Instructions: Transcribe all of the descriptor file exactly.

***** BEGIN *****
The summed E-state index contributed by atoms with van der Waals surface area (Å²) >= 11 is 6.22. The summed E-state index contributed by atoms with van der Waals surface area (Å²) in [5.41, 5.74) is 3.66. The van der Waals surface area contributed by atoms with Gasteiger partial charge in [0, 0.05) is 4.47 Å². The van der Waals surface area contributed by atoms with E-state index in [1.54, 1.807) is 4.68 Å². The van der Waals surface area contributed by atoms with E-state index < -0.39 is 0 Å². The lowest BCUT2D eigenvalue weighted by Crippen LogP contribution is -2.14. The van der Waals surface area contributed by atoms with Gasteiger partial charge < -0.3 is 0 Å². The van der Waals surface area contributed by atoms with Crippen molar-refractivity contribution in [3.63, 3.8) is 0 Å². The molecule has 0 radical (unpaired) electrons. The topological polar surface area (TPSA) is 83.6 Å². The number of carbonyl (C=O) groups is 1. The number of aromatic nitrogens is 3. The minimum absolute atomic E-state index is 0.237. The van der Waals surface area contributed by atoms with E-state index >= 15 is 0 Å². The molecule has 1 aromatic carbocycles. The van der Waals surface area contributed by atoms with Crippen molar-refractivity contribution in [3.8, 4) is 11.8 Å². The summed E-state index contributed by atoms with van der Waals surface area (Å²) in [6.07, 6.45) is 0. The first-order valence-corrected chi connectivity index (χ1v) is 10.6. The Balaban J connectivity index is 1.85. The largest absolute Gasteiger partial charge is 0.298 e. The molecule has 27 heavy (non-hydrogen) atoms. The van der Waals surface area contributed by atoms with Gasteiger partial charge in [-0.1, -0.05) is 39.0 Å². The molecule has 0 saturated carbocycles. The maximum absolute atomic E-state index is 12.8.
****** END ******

The summed E-state index contributed by atoms with van der Waals surface area (Å²) >= 11 is 6.22. The summed E-state index contributed by atoms with van der Waals surface area (Å²) in [5.41, 5.74) is 3.66. The van der Waals surface area contributed by atoms with Gasteiger partial charge in [0, 0.05) is 4.47 Å². The van der Waals surface area contributed by atoms with E-state index in [1.54, 1.807) is 4.68 Å². The van der Waals surface area contributed by atoms with E-state index < -0.39 is 0 Å². The lowest BCUT2D eigenvalue weighted by Crippen LogP contribution is -2.14. The van der Waals surface area contributed by atoms with Gasteiger partial charge < -0.3 is 0 Å². The van der Waals surface area contributed by atoms with Crippen molar-refractivity contribution in [3.63, 3.8) is 0 Å². The molecule has 0 radical (unpaired) electrons. The topological polar surface area (TPSA) is 83.6 Å². The number of carbonyl (C=O) groups is 1. The number of aromatic nitrogens is 3. The minimum absolute atomic E-state index is 0.237. The van der Waals surface area contributed by atoms with E-state index >= 15 is 0 Å². The molecule has 1 aromatic carbocycles. The van der Waals surface area contributed by atoms with Crippen molar-refractivity contribution in [3.8, 4) is 11.8 Å². The summed E-state index contributed by atoms with van der Waals surface area (Å²) in [6.07, 6.45) is 0. The first-order valence-corrected chi connectivity index (χ1v) is 10.6. The Balaban J connectivity index is 1.85. The largest absolute Gasteiger partial charge is 0.298 e. The molecule has 27 heavy (non-hydrogen) atoms. The van der Waals surface area contributed by atoms with Gasteiger partial charge in [-0.1, -0.05) is 39.0 Å². The molecule has 0 saturated carbocycles. The maximum absolute atomic E-state index is 12.8.